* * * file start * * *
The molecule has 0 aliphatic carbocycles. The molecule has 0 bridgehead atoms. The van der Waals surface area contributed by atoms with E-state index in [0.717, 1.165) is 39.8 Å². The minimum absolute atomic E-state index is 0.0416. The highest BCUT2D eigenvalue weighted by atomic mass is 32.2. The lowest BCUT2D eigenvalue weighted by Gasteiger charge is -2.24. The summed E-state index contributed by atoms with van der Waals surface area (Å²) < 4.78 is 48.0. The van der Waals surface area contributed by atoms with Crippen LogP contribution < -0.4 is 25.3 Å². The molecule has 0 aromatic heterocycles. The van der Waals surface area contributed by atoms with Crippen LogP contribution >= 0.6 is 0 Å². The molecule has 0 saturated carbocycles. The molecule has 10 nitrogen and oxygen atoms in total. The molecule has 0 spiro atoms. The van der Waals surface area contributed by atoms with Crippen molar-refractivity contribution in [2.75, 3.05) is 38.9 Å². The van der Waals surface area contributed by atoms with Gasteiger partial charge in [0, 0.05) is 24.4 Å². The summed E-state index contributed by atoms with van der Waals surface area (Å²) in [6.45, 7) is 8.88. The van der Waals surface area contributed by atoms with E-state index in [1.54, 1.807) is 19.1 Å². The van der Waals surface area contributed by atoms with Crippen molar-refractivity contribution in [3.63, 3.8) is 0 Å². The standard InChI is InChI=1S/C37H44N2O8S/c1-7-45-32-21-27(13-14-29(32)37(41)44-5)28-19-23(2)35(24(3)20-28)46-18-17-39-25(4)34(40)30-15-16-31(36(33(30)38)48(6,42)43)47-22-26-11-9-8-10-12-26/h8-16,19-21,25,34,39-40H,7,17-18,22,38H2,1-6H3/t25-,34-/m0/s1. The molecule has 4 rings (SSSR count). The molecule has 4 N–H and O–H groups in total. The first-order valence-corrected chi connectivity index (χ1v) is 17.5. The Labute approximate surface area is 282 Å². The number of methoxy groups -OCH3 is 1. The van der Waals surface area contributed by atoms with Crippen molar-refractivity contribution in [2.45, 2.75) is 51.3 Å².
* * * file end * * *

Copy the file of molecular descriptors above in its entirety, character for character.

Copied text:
The molecule has 0 aliphatic carbocycles. The molecule has 0 bridgehead atoms. The van der Waals surface area contributed by atoms with E-state index in [0.717, 1.165) is 39.8 Å². The minimum absolute atomic E-state index is 0.0416. The highest BCUT2D eigenvalue weighted by atomic mass is 32.2. The lowest BCUT2D eigenvalue weighted by Gasteiger charge is -2.24. The summed E-state index contributed by atoms with van der Waals surface area (Å²) < 4.78 is 48.0. The van der Waals surface area contributed by atoms with Crippen LogP contribution < -0.4 is 25.3 Å². The molecule has 0 aromatic heterocycles. The van der Waals surface area contributed by atoms with Crippen LogP contribution >= 0.6 is 0 Å². The molecule has 0 saturated carbocycles. The molecule has 10 nitrogen and oxygen atoms in total. The molecule has 0 spiro atoms. The van der Waals surface area contributed by atoms with Crippen molar-refractivity contribution in [2.75, 3.05) is 38.9 Å². The van der Waals surface area contributed by atoms with Gasteiger partial charge in [0, 0.05) is 24.4 Å². The summed E-state index contributed by atoms with van der Waals surface area (Å²) in [6.45, 7) is 8.88. The van der Waals surface area contributed by atoms with E-state index in [1.54, 1.807) is 19.1 Å². The van der Waals surface area contributed by atoms with Crippen molar-refractivity contribution in [3.63, 3.8) is 0 Å². The standard InChI is InChI=1S/C37H44N2O8S/c1-7-45-32-21-27(13-14-29(32)37(41)44-5)28-19-23(2)35(24(3)20-28)46-18-17-39-25(4)34(40)30-15-16-31(36(33(30)38)48(6,42)43)47-22-26-11-9-8-10-12-26/h8-16,19-21,25,34,39-40H,7,17-18,22,38H2,1-6H3/t25-,34-/m0/s1. The molecule has 4 rings (SSSR count). The molecule has 4 N–H and O–H groups in total. The first-order valence-corrected chi connectivity index (χ1v) is 17.5. The Labute approximate surface area is 282 Å². The number of methoxy groups -OCH3 is 1. The van der Waals surface area contributed by atoms with Crippen molar-refractivity contribution in [2.45, 2.75) is 51.3 Å².